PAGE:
And bless with Liberty and Death the Slave!

SONNET III.

So spake Zorobabel.–Thus Woman's praise
Availed again Jerusalem to raise,
Calld forth the sanction of the Despot's nod,
And freed the Nation best beloved of God.

1793.

POEMS CONCERNING THE SLAVE

TRADE.'

Ou, he is worn with toil! the big drops run Down his dark cheek; hold-hold thy merciless hand,

Pale tyrant! for beneath thy hard command
O'erwearied nature sinks. The scorching Sun,

As pitiless as proud Prosperity,
Darts on him his full beams: gasping he lies
Arraigning with his looks the patient skies,

While that inhuman trader lifts on high
The mangling scourge. Oye who at your ease
Sip the blood-sweeteu'd beverage! thoughts like these

Haply ye scorn: I thank thee, Gracious God,

That I do feel upon my cheek the glow
Of indignation, when beneath the rod
A sable brother writhes in silent woe.

SONNET I.
Iloud
your

mad hands! for ever on your plain Must the gorged vulture clog his beak with blood ?

For ever must your Niger's tainted flood

Roll to the ravenous shark his banquet slain? Hold your mad bands! what demon prompts to rear

The arm of Slaughter? on your savage shore
Cau Hell-sprung Glory claim the feast of gore,

With laurels water'd by the widow's tear Wreathing his helmet crown l-Lift high the spear!

And like the desolating whirlwind's sweep,

Plunge ye yon bark of anguish in the deep; 1 When first tbe Abolition of the SLAYE-TRADE was agitated in England, the friends of humanity endeavoured by two means to accomplish it-to destroy the Trade immediately by the interference of Government; or by the disuse of West-Indian productions : a slow but certain method. For a while Government held the language of Justice, and individuals with enthusiasm banished sufar from their tables. This epihusiasm soon cooled; the majority of those who had made this sacrifice (1 prostitute the word, but such they thought it), persuaded themselves that parliament would do all, and that individual efforts were no longer Decessary. Thus ended the one attempt; it is not difficult to say why the other has failed, -it is not difficult, when the minister has once found himself in the minority, and on the side of Justice.Would to God that the interests of those who dispose of us as they please, had been as closely connected with the preservation of Peace and Liberty, as with the continuance of this traffic in human Besh!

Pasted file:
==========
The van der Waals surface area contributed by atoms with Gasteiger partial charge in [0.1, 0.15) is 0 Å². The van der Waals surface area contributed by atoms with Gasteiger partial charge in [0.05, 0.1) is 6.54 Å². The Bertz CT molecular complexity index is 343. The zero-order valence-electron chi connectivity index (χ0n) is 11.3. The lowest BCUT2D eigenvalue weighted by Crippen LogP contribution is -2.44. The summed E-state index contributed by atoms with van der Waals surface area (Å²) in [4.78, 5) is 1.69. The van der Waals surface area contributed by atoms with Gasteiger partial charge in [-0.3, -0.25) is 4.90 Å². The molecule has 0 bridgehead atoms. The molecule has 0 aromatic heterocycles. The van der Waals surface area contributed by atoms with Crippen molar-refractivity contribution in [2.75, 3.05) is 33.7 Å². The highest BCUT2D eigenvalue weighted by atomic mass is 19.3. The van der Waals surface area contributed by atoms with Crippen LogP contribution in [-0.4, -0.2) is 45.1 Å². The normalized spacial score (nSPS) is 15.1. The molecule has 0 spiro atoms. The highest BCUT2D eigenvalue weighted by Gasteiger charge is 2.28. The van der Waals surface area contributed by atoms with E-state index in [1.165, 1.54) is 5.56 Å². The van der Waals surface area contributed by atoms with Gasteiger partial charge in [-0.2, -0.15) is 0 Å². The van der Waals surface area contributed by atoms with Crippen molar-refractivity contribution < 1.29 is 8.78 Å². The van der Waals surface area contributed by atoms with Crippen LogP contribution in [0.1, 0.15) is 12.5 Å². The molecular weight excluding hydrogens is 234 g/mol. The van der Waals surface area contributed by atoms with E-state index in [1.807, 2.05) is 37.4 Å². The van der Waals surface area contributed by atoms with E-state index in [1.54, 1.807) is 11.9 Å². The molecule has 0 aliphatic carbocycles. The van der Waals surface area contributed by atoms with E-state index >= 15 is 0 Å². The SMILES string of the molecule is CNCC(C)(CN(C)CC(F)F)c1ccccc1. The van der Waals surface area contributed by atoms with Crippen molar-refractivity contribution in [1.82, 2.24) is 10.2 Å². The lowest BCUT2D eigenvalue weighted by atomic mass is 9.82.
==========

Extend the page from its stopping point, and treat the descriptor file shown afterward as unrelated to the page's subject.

There are yet two other methods remaining, by which this traffic will probably be abolished-by the introduction of East-Indian or maple sugar, or by ibu just and general rebellion of the Negroes,

To these past and present prospects the following Poems occasionally allude: to the English custom of exciting wars upon the slave-coast that they may purchase prisoners, and to the punishment sometimes inficted upon a Negro for Murder, of which llector St John was an eye-witness.

SONNET IV.
'T is night; the mercenary tyrants sleep

As undisturb'd as Justice! but no more
The wretched Slave, as on his native shore,
Rests on his reedy couch: he wakes to weep!
Though through the toil and anguish of the day
No tear escaped him, not one suffering groan
Beneath the twisted thong, he weeps alone

Jo bitterness; thinking that far away Though the gay Negroes join the midnight song,

Though merriment resounds on Niger's shore, She whom he loves far from the cheerful throng